On a day when traffic is light, Rick Wingrove hopes to arrive in Washington D.C. in less than two hours. Dressed in a suit, he rides of out Leesburg, VA towards the nation’s capital on his Honda Goldwing motorcycle when conditions permit. If not, he’s content to use his Nissan pickup truck, the license plate reading “ATHE1ST.”
His purpose in D.C. is in the service of American Atheists—a nonprofit, nonpartisan organization founded in 1963 with the mission of safeguarding the total separation of church from state, protecting the civil liberties of atheists and nonbelievers, and promoting rational policy based on science and society. Being Virginia’s state director of the group, Wingrove acts as an unpaid, part-time Capitol Hill representative who lobbies within the nation’s heart on behalf of secularism.
Wingrove’s specific duties are clear. “I monitor congressional activity for legislation that infringes upon, erodes, disregards, or attempts to circumvent the establishment clause of the First Amendment.” When a situation arises, he alerts American Atheists and the threat is assessed. Direct lobbying, protests, letter-writing campaigns, press releases, letters to editors; these are all possible responses that Wingrove might employ to deal with a governmental issue.
A 59-year-old native of Plainview, TX and father of one, Wingrove has a long history of religious disbelief. Since the age of 10, he found himself disinterested in attending church when his mother insisted he and his sisters go. He developed a love for science as he grew older, possessing a particular fondness for paleontology and astronomy. He aligned himself with material evidence over superstition, and refused to reconcile the two. “What [I was being told] at church directly contradicted the incontrovertible evidence in the rocks and in the stars,” he recalled.
Atheism as a declared rejection of celestial dogma took hold of Wingrove when he was 16, and he never wavered since. “I heard someone say in passing, ‘maybe man created god in his own image.’ After that, I was done with church,” he said.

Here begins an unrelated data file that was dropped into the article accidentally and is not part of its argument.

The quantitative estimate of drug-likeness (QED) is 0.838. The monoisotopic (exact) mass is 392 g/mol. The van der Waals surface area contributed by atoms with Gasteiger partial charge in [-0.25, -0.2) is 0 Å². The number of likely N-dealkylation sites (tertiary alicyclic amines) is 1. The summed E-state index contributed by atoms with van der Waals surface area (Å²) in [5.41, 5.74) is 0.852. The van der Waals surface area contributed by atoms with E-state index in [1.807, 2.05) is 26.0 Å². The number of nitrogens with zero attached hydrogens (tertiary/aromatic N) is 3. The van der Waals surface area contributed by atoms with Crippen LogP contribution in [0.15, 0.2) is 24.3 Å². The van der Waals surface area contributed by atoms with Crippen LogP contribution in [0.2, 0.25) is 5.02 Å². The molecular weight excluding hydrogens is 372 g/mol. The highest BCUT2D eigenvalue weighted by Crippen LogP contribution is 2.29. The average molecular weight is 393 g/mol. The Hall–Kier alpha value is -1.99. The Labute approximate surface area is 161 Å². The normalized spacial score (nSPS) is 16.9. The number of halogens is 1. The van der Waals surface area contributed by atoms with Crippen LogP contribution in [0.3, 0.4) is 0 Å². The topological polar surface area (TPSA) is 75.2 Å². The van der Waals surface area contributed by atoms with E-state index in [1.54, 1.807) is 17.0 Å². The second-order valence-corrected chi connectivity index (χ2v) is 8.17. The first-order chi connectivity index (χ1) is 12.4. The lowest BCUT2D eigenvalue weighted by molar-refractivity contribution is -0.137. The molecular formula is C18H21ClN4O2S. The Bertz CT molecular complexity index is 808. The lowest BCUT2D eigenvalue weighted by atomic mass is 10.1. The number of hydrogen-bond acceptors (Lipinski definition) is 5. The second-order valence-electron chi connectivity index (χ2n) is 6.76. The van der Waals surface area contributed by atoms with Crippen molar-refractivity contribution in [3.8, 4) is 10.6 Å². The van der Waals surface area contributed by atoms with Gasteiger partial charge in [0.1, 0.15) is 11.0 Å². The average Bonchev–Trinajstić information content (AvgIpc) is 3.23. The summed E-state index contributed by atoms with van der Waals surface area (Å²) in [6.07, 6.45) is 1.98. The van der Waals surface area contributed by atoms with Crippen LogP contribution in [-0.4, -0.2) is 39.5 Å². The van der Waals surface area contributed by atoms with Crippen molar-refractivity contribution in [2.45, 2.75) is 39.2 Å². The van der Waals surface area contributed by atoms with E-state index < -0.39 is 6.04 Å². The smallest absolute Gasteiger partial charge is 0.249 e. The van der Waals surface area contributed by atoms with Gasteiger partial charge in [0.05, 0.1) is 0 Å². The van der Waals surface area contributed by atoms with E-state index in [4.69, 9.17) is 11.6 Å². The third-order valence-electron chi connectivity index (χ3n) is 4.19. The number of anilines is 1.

After giving college a try, Wingrove joined the United States Navy in January of 1969 and served there until September of 1972. He walked away obtaining a Petty Officer Third Class ranking. Though it was the height of the Vietnam War, he proudly proclaimed himself a foxhole atheist and still does to this day.
His first taste of activism came in 1994 when Virginia’s Loudon County’s school district fell victim to individuals Wingrove calls “Stealth Christians.” Though they sound like crucifix-throwing assassins, these people appear in large numbers at school-board meetings to push through religious programs. “Once in, they ram through Christian agendas, which included student-led prayer, the teaching of biblical creationism, and book banning,” he explained.
The ACLU originally stomped out the unconstitutional notion of student-led prayer in Loudon after winning a lawsuit against the county’s school district. But the district wasn’t willing to admit defeat and began organizing a vote to appeal the ruling, even though it had little chance of winning and would cost conceivable millions of dollars. “That was when I got involved,” Wingrove said. “I called and lobbied every member of the school board, urging them to vote against the appeal.” The following January, the approval for an appeal was defeated by only one vote.